• In The Elder Scrolls III: Morrowind, you must be wearing Wraithguard (an enchanted gauntlet) in order to handle Keening and Sunder (a dagger and a hammer required to tap into the Heart of Lorkhan) without dying instantly. And in order to even wear Wraithguard, you must sacrifice a large portion of your health, permanently. If acquired the "standard" way, through Vivec, he will take you "outside of time and space" so that it doesn't harm you. Admittedly, the permanent loss of health may be a scripting errorExplanation 
  • Half-Life:
  • Metroid Prime: Samus' Phazon Suit protects her from Phazon exposure. Without it, she takes damage from standing in Phazon. With it, she no longer takes damage from blue Phazon (red Phazon is more powerful and still inflicts damage through the suit). In Corruption, she gets a PED Suit, which allows her to heal from Phazon exposure.

    Web Original 
  • Fenspace: Handwavium is a somewhat downplayed example, merely requiring gloves and a dust-mask for most uses. Jeremy Clarkson apparently insisted on a full Hazmat Suit when handling it himself, but then that was probably Rule of Funny in-universe.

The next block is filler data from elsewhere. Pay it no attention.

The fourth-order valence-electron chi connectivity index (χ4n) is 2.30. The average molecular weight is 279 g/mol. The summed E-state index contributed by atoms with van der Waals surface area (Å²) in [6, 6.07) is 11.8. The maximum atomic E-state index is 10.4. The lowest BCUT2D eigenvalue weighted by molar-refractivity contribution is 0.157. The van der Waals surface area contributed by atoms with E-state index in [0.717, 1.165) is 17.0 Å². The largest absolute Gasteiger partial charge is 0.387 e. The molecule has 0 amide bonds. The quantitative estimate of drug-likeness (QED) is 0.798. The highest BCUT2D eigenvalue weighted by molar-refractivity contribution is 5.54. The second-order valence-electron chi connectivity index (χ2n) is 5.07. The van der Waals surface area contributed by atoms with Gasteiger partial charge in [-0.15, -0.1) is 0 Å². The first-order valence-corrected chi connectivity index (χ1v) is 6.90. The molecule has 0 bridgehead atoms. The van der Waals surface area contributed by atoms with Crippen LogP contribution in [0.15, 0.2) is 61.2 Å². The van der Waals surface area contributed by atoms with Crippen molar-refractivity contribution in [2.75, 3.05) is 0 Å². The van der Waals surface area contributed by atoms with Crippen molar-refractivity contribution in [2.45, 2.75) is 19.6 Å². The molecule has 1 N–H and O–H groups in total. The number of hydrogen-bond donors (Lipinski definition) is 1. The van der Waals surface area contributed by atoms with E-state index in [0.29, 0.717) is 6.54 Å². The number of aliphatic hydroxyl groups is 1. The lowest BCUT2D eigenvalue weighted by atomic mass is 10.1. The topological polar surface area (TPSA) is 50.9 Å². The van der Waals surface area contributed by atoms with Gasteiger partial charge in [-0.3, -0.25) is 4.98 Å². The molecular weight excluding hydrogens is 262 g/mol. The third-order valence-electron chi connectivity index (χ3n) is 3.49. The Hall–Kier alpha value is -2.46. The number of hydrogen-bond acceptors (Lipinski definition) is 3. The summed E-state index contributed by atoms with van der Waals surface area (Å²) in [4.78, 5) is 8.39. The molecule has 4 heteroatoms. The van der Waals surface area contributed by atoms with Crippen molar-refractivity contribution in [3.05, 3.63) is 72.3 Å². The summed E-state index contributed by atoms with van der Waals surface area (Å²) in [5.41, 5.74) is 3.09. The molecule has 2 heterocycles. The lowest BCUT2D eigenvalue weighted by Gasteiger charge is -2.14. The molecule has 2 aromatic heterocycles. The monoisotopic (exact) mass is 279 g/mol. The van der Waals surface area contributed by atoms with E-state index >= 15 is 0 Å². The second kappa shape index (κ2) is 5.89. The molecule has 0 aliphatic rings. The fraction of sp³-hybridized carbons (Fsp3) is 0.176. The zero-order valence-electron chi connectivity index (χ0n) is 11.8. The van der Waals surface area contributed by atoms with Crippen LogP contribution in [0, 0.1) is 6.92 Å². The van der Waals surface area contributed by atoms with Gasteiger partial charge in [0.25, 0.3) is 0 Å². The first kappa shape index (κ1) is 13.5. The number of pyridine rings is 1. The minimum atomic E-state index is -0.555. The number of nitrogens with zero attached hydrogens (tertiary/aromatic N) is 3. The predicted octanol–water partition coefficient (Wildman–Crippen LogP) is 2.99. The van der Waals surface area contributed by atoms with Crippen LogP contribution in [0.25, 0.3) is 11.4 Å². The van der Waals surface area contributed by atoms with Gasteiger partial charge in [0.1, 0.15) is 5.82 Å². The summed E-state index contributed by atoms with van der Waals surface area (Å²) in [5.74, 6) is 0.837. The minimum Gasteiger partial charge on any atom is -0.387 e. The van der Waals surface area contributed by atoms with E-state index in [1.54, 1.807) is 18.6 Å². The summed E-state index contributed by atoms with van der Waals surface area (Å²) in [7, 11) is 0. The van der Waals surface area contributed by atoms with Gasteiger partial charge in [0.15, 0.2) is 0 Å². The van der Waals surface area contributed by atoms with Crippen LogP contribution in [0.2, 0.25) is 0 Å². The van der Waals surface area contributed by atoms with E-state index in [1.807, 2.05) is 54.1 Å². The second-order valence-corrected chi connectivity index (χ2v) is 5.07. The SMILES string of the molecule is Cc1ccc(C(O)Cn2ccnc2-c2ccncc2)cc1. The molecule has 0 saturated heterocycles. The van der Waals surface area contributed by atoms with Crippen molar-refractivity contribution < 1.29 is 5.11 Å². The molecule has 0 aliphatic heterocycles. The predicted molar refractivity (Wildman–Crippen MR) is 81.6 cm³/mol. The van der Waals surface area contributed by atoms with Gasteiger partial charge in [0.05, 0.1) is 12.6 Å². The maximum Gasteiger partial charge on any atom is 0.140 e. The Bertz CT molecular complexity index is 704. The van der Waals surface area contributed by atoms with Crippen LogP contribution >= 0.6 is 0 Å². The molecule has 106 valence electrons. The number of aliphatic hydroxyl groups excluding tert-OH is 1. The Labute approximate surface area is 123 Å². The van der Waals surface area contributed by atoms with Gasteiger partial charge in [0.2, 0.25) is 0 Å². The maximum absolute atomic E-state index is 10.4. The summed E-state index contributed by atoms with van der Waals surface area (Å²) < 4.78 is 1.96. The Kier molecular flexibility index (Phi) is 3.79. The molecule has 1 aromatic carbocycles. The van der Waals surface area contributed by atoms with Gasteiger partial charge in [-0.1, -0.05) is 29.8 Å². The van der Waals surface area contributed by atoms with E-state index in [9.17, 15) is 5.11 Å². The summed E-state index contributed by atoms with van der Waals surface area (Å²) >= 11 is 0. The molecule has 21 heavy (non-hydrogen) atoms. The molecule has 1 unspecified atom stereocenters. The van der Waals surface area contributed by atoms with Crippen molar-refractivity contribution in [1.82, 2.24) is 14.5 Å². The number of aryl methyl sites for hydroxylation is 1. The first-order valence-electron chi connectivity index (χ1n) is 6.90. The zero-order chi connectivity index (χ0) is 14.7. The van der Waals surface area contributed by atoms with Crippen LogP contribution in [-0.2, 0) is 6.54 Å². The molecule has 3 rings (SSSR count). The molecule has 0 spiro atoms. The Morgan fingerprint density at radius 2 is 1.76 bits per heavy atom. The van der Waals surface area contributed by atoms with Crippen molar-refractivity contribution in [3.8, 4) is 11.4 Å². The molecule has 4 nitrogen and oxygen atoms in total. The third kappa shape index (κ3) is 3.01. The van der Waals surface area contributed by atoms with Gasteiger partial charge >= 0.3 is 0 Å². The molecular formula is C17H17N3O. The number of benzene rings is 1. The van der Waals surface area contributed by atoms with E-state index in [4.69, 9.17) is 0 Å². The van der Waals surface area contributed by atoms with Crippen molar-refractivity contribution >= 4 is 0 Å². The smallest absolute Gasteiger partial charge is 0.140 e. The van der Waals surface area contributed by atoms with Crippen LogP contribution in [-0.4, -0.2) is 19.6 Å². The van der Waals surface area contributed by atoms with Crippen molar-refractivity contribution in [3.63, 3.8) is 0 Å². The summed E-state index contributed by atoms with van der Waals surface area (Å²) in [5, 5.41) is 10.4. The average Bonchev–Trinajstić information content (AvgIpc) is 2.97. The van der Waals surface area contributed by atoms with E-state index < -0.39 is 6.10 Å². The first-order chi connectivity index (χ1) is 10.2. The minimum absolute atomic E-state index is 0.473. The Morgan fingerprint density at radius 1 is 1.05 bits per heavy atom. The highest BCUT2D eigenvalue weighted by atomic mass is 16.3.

• Inverted in Not Always Right. Save It on a Flesh Drive mentions inability to use a capacitive touch screen while wearing gloves.
  • The standard SCP Foundation artifact entry lists what the thing looks like, the many, many safety precautions and equipment needed to handle it, and how it was found.

    Web Videos 
  • Dr. Horrible's Sing-Along Blog: Wonderflonium may or may not be this. We see it in a case with a warning, but the warning merely cautions the reader not to bounce the Wonderflonium.